“The lives of the folks in Jon Raymond's Livability are clouded by longing and lit with rare flashes of grace.” —Vanity Fair

“All of these tales by screenwriter and novelist Raymond (The Half-Life) deal with seizing opportunities to reunite with friends, taking a temporary respite from grief, and starting a new life path, among other very human experiences. The author's simple yet elegant writing style, with concise descriptions and well-paced action sequences, is taut and powerful. The characters may seem like ordinary people on the surface, but Raymond explores the depths of their emotions to the core, revealing a deep insight into personal motivation that is impressive in a writer so young. Two of the short stories in this collection were inspiration for the films Old Joy(2006) and Wendy and Lucy, which was released Dec. 10. This collection is highly recommended to all libraries.” —Library Journal

“This enticing collection pulses with the intensity of its diverse characters and the affliction that comes part and parcel with decisions, large or small, that they make at life's junctures. Raymond's nine stories are delicately refined and sublimely electric.” —Booklist

“Jon Raymond is a master at re-creating those feelings of unease and confusion that arise when relationships are at their most precarious. His artful rendering of life's defining moments reveals how we are all engaged in ceaseless self-evaluation.” —Bookforum

“[Raymond's] third person limited point of view skims existential drift with delicate precision. Livability's plots are liminal hooks, awash in the overcast Oregon sky.” —San Francisco Bay Guardian

Barnes & Noble Discover Great New Writers
Livability. Two old friends, estranged by time and lack of interest, attempt to reconnect on a trip to the mountains. Livability. A grieving man impulsively begins a long-imagined affair after the unexpected death of his wife. Livability. A woman, well acquainted with bad luck and alone except for the companionship of her dog, drives to Alaska to look for work. Livability. A man, recently divorced and long retired, prepares a sumptuous dinner party for guests, including the two Mexican immigrants he hired that same morning. Livability is the sum of these stories and more -- a rich collection at once deft, sobering, and artfully observed.

Whether divorced, widowed, on the run, or on their own, Raymond's characters all experience the longing, hard-won insight, and frustration that result from a welter of missed opportunities and bad timing. Kids, immigrants, artists, and drifters, they move along in their lives, taking what they need and deciding what they can live without. Old, young, or caught in the middle, they're trying to get things right before it's too late. Moment by moment, their chance encounters, disappointing relationships, and forgotten dreams develop into a portrait of America now.

Haunting, elegiac, and instantly recognizable, Livability, with its graceful detail and generous spirit, is destined to become a classic. (Spring 2009 Selection)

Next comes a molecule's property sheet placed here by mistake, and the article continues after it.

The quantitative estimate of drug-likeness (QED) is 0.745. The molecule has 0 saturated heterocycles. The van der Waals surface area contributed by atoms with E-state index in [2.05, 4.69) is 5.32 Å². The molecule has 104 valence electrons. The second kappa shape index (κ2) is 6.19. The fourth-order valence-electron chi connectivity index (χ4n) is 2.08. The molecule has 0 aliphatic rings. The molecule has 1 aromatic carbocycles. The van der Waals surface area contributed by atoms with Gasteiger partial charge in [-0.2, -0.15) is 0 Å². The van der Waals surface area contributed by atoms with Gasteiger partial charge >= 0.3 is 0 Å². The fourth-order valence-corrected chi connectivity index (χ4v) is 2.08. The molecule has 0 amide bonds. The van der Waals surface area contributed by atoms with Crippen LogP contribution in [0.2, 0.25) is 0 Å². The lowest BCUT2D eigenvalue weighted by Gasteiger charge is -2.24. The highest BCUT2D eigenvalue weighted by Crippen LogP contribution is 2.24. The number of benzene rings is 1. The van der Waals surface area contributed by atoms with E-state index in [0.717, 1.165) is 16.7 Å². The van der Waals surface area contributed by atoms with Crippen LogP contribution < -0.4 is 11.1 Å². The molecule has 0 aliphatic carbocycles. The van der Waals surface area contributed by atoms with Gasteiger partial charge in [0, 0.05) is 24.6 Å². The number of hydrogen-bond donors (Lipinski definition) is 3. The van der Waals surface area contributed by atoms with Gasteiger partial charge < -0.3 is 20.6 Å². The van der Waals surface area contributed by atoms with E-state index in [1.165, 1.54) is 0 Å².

Publishers Weekly

These nine gorgeous stories from novelist and screenwriter Raymond find pallid Northwesterners testing the moral perimeters of their decent lives. In "The Suckling Pig," set around the preparations for a dinner party, the divorced middle-aged host hires two Mexican men for some yard work at his suburban house, then adds them to the guest list to spur on what turns out to be a transformative and class-blurring evening. The wayward protagonist of "Train Choir" hopes to make it to Alaska and find work with the fisheries, but she gets caught stealing food for her dog, setting off a chain of mishaps that sinks her deeper into a perverse, solitary rut. In "Young Bodies," 17-year-old Russian émigré Kendra sneaks into the store where she works to return the money she'd stolen, only to get locked in the mall for the night with an increasingly unsympathetic co-worker. A sense of fragility pervades these characters' lives, and as the upsets that threaten each of them simmer, Raymond reveals how close failure (and worse) lingers. (Jan.)

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Library Journal

All of these tales by screenwriter and novelist Raymond (The Half-Life) deal with seizing opportunities to reunite with friends, taking a temporary respite from grief, and starting a new life path, among other very human experiences. The author's simple yet elegant writing style, with concise descriptions and well-paced action sequences, is taut and powerful. The characters may seem like ordinary people on the surface, but Raymond explores the depths of their emotions to the core, revealing a deep insight into personal motivation that is impressive in a writer so young. Two of the short stories in this collection were inspiration for the films Old Joy(2006) and Wendy and Lucy, which was released Dec. 10. This collection is highly recommended to all libraries.
—Lisa Rohrbaugh

Kirkus Reviews
Subtle shifts in everyday lives are captured in this collection from Raymond (The Half-Life, 2004). In "The Coast," a long-married man, recently widowed and spending time by the ocean to mourn, meets an old friend and possibly starts a new chapter in his life. Old connections are also re-examined in "Old Joy" and "Benny," both of which consider bonds formed long ago and the emotional responses they trigger in the present. "The Wind" examines the peer pressure inflicted on a boy, forcing him into a fight while in the background his grandfather is dying. Raymond's strength is his sensitivity, his ability to chart minute shifts and nuances, a talent less evident in the stagey "The Suckling Pig," in which an unlikely dinner party scenario unfolds, and in "Young Bodies," which follows two teenagers locked in a mall. The final and longest story, "Train Choir," concerns the tough decisions of a woman traveling to Alaska to earn some decent money. This is a starker and darker tale than anything that precedes it. Realism, perceptively delivered.

Product Details

ISBN-13:
9781596916555
Publisher:
Bloomsbury USA
Publication date:
12/23/2008
Pages:
272
Sales rank:
1,220,122
Product dimensions:
5.40(w) x 8.20(h) x 0.80(d)

Related Subjects

Meet the Author

Jon Raymond is the author of The Half-Life, a novel, and co-writer of the films Old Joy and Wendy and Lucy, adapted from stories in this collection. He is an editor at Plazm Magazine, and his writing has appeared in Bookforum, Artforum, Tin House, The Village Voice, and other publications. He lives in Portland, Oregon.

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Livability 4.3 out of 5 based on 0 ratings. 3 reviews.
Anonymous More than 1 year ago
jkershawtn More than 1 year ago
I bought this book because I'm from Oregon and recognized many of the places in some of the stories. I loved each of the stories in the book, I recommend it to anyone, particularly to anyone that loves Oregon.
Anonymous More than 1 year ago